In various forms, a practice called SLOP (strategic lateral offset procedure) has been utilized. The practice is now highly recommended. The procedure has been standardized to require a one- or two-mile offset to the right of the clearance route. The theory is that current navigational technology for most participating airplanes is highly accurate. A flight that needs to descend from its assigned track because of an emergency might very well create a traffic conflict with airplanes at lower altitudes. The offset provides for a lateral safety margin.
As was done before the days of GPS and inertial reference systems, SLOP is used simply as a courtesy. A flight on the same track that is trailing behind another airplane may experience wake turbulence. Knowing that this possibility may occur, the leading airplane will offset, pending wind direction. Of course, it isn’t always apparent that another airplane will actually be affected by wake turbulence. More often than not, the trailing airplane will initiate the procedure.
Not too long ago, I answered a call from a brave soul ferrying a Cessna 172 across the pond from France. It seemed that the type of airplane didn’t quite register with the other airlines that day. The pilot’s request was for current weather in Gander, Newfoundland. I gladly put our printer to work. After I read back the metars in the area to the pilot of the 172, we had a brief discussion regarding his status. All was proceeding well. I made a few inquiries as to the technical details of his equipment. It was a newer 172 with a Garmin G1000 system. I wished him a safe flight.
Without saying, emergencies command immediate attention from our metal neutral club. Although satcom and CPDLC (controller pilot data link communication) are superb communication tools, another cockpit can sometimes help. And on some occasions, assistance has been rendered just by virtue of another pilot’s previous experience with a similar emergency.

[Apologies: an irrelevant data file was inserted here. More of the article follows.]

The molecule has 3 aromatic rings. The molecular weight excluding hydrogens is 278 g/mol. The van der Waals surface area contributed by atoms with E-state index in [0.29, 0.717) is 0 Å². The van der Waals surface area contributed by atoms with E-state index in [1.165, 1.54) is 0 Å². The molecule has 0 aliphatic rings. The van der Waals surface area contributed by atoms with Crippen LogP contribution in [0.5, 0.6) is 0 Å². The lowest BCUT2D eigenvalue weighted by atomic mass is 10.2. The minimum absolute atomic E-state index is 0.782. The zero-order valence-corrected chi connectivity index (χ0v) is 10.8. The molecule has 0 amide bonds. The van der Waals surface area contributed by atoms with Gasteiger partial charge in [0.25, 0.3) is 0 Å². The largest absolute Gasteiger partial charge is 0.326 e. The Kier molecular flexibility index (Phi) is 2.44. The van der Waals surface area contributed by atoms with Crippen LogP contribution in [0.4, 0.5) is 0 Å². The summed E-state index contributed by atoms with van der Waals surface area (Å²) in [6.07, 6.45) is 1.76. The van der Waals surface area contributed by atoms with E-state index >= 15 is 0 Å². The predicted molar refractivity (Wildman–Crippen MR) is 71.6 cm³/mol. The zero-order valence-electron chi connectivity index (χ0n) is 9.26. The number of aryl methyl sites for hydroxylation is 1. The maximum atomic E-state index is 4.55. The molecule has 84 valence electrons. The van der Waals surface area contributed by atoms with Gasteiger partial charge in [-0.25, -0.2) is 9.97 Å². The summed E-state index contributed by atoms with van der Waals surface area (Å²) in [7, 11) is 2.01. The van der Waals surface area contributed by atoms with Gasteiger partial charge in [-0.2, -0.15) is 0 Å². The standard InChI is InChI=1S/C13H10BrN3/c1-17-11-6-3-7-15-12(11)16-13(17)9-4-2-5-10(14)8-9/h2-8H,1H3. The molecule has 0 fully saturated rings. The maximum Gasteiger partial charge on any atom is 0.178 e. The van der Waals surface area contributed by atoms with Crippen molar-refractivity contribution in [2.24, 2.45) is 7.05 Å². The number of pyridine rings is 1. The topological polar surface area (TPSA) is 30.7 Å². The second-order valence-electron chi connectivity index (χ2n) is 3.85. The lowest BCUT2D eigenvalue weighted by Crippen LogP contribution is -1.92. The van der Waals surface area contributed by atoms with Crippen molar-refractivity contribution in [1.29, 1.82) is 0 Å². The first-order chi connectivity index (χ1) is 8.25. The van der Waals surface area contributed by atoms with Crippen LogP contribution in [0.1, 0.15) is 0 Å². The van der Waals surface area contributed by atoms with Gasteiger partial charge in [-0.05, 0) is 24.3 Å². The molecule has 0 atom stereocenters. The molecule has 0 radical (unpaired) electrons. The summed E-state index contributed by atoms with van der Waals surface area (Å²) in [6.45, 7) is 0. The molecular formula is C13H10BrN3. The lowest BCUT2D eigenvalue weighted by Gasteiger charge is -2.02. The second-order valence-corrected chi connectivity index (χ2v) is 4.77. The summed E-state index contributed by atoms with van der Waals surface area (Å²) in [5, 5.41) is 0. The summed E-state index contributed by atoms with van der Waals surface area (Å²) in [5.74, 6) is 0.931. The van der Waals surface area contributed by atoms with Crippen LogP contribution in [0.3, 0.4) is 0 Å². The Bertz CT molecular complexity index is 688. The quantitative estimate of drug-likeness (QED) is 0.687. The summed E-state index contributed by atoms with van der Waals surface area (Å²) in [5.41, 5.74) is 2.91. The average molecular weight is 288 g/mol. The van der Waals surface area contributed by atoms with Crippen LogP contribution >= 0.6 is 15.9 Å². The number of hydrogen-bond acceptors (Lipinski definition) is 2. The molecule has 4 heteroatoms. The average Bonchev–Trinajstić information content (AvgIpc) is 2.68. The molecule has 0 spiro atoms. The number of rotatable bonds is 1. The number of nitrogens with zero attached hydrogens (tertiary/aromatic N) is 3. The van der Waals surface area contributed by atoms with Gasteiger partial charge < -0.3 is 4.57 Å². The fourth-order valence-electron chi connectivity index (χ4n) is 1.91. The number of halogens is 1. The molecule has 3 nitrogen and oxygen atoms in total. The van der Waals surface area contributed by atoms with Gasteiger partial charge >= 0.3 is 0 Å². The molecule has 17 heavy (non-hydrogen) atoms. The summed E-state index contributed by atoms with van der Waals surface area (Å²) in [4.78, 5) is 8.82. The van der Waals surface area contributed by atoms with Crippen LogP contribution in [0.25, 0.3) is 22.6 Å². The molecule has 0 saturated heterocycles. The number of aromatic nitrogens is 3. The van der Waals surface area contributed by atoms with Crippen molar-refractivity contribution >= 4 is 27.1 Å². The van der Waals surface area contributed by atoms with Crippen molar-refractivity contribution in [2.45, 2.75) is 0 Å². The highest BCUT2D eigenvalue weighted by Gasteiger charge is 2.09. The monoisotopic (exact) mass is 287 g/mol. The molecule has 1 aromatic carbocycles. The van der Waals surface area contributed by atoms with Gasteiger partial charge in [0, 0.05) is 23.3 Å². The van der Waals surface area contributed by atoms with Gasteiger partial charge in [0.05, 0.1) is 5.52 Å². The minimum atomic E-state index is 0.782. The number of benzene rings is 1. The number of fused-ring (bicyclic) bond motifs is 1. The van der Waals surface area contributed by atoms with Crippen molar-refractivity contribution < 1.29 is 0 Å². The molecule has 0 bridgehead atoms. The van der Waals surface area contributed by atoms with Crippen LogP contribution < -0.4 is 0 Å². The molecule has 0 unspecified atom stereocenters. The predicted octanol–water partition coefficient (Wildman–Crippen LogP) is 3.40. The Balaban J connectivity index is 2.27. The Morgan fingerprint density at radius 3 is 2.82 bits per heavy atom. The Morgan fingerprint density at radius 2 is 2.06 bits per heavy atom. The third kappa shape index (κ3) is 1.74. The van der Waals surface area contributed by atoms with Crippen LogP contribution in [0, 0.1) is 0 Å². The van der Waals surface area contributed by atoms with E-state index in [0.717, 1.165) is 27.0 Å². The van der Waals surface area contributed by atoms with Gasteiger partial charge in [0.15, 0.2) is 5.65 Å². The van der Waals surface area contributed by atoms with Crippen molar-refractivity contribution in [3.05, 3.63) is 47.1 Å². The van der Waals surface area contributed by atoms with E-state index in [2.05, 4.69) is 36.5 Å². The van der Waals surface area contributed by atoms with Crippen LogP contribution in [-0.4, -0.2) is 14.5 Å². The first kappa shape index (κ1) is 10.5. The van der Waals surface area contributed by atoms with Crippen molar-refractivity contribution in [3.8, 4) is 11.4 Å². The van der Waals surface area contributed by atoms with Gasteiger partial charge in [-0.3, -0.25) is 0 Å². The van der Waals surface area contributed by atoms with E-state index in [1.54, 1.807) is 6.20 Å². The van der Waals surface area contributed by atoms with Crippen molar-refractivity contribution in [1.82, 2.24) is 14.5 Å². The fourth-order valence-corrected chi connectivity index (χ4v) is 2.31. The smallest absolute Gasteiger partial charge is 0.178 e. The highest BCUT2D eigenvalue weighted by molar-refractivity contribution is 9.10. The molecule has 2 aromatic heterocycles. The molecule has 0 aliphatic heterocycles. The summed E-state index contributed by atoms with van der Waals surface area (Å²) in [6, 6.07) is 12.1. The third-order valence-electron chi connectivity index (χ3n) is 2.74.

As I mentioned in a previous column, my declaration of a medical emergency was greeted with numerous offers of assistance. So much so that I had to make an assertive request that the other airplanes stand by. My colleagues quickly understood that our cockpit was becoming a busy place. They refrained from further comment. I am thankful for a Lufthansa flight that had us in visual contact. He stated his position, indicating that no conflict would occur. It must have been disconcerting to observe a contrail dash almost 90 degrees across the tracks. I am also thankful for an Icelandair flight that volunteered to alert Keflavik ATC as to our diversion.
On a lighter note, the metal neutral club participates with brief snippets of discussion involving contact with old friends. Commentaries and commiserations of a particular airline’s state of affairs can sometimes be heard on the air-to-air frequency. The occasional info regarding the particulars of a given layover is conveyed for the benefit of the next crew. If it’s an especially mundane crossing — with no adverse ride conditions — the silence might be interrupted by a few quick refrains of a rock ’n’ roll song from an errant iPod.
One of the more visually pleasing benefits of the metal neutral club is the spectacular view of another airplane. The close proximity of 1,000-foot vertical separation allows for some great photos. The opportunity to capture another airliner in flight, contrail included, is a way cool experience. Digital cameras make their way out of flight bags. Pilots exchange e-mail addresses in order to share the suitable-for-framing moment.
The negative connotation of metal neutral will probably never quite dissipate from our airline pilot psyche. To consider our job as part of one homogenous global airline seems contrary to the competitive spirit. In addition to having a sense of loyalty, my colleagues take pride in their respective companies. But pride comes from within. In that regard, I am proud and privileged to be a member of a club that is always prepared to assist its fellow professionals regardless of what may be painted on the aluminum.